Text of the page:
Grayling River Hotsprings Overview , Biological and Physical
Note there is no management plan available yet on BC Parks website.
Located on the Grayling River approximately 50 km upstream of its confluence with the Liard River. The
ecological reserve represents the Hyland Plateau ecosection and contains a thermal and mineral spring complex of national significance. The ecological reserve is rated one of the bes t hot springs in Canada based on geological and ecological characteristics.
See the complete PDF here: grayling-overview
The hot springs occur in a series of varying temperature along both sides of a small canyon on the Grayling River and on a flat
area further downstream. An impressive tufa formation (calcium deposits precipitated from hot spring water) exists on one of the canyon sites, above which is an unusual cave occupied by bats. The lower hotsprings discharge into a complicated series of
channels and pools within the flood channels on both banks of the Grayling. A major feature is the tufa terrace and steep 20 metre high cliff at the edge of the river. The hot springs have the hottest temperatures in the Liard area. The karst topography is rarely found this far north.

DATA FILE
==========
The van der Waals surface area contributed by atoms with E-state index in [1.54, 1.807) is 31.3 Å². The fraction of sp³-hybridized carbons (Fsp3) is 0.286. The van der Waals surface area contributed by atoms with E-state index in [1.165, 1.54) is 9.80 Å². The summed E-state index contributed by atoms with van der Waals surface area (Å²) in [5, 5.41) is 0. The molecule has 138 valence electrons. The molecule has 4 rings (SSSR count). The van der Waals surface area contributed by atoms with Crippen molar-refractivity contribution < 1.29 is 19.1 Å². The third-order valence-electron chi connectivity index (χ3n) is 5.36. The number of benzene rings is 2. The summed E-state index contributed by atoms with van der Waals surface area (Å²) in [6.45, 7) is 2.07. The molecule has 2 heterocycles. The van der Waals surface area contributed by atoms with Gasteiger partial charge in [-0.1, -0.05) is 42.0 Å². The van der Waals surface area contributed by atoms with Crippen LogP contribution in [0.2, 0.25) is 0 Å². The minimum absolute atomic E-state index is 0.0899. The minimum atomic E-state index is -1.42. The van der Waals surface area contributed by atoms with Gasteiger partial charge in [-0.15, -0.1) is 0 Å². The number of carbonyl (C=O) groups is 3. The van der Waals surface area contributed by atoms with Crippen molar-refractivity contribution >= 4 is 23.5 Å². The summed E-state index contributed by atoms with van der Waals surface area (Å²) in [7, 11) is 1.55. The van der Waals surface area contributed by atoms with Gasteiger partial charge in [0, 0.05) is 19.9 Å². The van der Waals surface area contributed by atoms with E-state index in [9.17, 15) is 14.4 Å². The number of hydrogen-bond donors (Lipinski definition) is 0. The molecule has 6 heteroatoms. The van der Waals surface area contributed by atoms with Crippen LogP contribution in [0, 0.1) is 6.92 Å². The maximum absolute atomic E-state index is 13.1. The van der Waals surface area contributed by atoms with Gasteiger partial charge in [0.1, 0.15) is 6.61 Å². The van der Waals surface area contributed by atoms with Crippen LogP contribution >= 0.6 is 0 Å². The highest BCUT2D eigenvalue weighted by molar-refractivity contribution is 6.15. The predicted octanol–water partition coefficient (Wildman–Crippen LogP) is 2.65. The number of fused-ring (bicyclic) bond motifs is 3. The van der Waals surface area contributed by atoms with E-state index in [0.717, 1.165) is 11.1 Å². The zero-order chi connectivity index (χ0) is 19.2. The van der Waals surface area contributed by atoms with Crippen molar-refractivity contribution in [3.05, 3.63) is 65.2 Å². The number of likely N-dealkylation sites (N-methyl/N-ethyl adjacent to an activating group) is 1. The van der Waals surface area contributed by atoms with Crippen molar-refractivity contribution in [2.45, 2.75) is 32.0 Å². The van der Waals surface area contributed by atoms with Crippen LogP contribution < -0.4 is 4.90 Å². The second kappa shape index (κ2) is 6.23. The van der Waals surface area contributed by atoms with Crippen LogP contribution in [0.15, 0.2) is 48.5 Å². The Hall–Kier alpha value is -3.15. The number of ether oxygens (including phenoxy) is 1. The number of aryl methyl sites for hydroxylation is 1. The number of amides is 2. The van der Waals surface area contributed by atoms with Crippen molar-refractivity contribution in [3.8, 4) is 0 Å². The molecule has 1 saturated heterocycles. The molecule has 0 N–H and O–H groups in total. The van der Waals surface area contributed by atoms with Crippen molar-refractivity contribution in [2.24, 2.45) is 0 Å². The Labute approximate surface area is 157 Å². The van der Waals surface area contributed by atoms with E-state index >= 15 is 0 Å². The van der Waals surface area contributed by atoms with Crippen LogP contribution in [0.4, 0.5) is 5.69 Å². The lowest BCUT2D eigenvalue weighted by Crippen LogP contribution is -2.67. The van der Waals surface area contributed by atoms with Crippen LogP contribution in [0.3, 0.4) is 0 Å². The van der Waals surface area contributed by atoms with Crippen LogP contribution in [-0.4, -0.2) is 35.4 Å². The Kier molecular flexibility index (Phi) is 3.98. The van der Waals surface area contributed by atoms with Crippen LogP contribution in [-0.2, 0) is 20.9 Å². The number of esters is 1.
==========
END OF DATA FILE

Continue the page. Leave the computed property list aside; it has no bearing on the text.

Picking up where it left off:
The terraces surrounding the hot springs are in early stages of deciduous succession following a very large fire in 1971, although small remnant stands of mature white spruce exist on north – facing slopes and on the gravel bars of the river. Thermally influenced gravel bars and river banks host one of the richest plant communities in the Liard area, including a distinct and diverse array of warm water plant species. Local plant occurences typically associated with hot springs include yellow monkey –
flower, Philadelphia fleabane, Pennsylvania pellitory and the most northerly occurrence of western witchgrass. Two provincially rare, hot spring – associated plants are prairie wedgegrass and satin grass. The physical diversity of hot spring and non – hot spring habitats found here gives rise to an unusually high number of vascular plant species. The ecological reserve has a significant Little Brown Myotis nursery colony . It also has extensive moose and other ungulate habitat, grizzly bear habitat, and arctic grayling and bull trout are common in the local streams.
fleabane, Philadelphia (Erigeron philadelphicus)
grass, satin (Muhlenbergia racemosa)
monkey-flower, yellow (Mimulus guttatus)
pellitory, Pennsylvania (Parietaria pensylvanica)
spruce, white (Picea glauca)
wedgegrass, prairie (Sphenopholis obtusata)
witchgrass, western (Dichanthelium acuminatum var. fasciculatum
Bear, Grizzly (Ursus arctos)
Grayling, Arctic (Thymallus arcticus)
Moose (Alces americanus)
Myotis, Little Brown (Myotis lucifugus)
Trout, Bull (Salvelinus confluentus)